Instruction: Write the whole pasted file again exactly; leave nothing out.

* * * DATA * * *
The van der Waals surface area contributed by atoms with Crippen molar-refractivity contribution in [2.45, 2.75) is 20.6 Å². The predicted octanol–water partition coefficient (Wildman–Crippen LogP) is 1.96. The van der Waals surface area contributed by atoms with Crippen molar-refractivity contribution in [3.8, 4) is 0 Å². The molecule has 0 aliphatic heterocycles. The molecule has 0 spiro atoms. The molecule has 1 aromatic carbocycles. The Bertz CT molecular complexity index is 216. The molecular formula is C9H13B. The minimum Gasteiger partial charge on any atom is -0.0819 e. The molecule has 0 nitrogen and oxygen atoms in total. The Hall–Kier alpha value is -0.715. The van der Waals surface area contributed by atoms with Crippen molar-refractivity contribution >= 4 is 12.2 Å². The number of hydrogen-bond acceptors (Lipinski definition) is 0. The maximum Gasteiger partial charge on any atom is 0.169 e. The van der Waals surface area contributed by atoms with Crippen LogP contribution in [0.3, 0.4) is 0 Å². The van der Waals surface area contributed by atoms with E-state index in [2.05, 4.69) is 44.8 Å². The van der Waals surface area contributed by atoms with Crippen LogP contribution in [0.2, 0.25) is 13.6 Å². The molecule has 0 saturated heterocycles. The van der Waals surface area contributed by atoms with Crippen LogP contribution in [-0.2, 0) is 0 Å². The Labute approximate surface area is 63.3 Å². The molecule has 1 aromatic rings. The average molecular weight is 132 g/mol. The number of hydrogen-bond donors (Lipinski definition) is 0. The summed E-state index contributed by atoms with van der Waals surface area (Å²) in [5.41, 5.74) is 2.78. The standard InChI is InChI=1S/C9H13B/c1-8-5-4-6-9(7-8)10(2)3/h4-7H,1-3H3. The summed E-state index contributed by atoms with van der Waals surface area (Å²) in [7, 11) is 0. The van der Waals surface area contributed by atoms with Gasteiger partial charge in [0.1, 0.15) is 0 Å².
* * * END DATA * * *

The van der Waals surface area contributed by atoms with Crippen molar-refractivity contribution in [2.45, 2.75) is 20.6 Å². The predicted octanol–water partition coefficient (Wildman–Crippen LogP) is 1.96. The van der Waals surface area contributed by atoms with Crippen molar-refractivity contribution in [3.8, 4) is 0 Å². The molecule has 0 aliphatic heterocycles. The molecule has 0 spiro atoms. The molecule has 1 aromatic carbocycles. The Bertz CT molecular complexity index is 216. The molecular formula is C9H13B. The minimum Gasteiger partial charge on any atom is -0.0819 e. The molecule has 0 nitrogen and oxygen atoms in total. The Hall–Kier alpha value is -0.715. The van der Waals surface area contributed by atoms with Crippen molar-refractivity contribution >= 4 is 12.2 Å². The number of hydrogen-bond acceptors (Lipinski definition) is 0. The maximum Gasteiger partial charge on any atom is 0.169 e. The van der Waals surface area contributed by atoms with Crippen LogP contribution in [0.3, 0.4) is 0 Å². The van der Waals surface area contributed by atoms with E-state index in [2.05, 4.69) is 44.8 Å². The van der Waals surface area contributed by atoms with Crippen LogP contribution in [0.2, 0.25) is 13.6 Å². The molecule has 0 saturated heterocycles. The van der Waals surface area contributed by atoms with Crippen LogP contribution in [-0.2, 0) is 0 Å². The Labute approximate surface area is 63.3 Å². The molecule has 1 aromatic rings. The average molecular weight is 132 g/mol. The number of hydrogen-bond donors (Lipinski definition) is 0. The summed E-state index contributed by atoms with van der Waals surface area (Å²) in [5.41, 5.74) is 2.78. The standard InChI is InChI=1S/C9H13B/c1-8-5-4-6-9(7-8)10(2)3/h4-7H,1-3H3. The summed E-state index contributed by atoms with van der Waals surface area (Å²) in [7, 11) is 0. The van der Waals surface area contributed by atoms with Gasteiger partial charge in [0.1, 0.15) is 0 Å².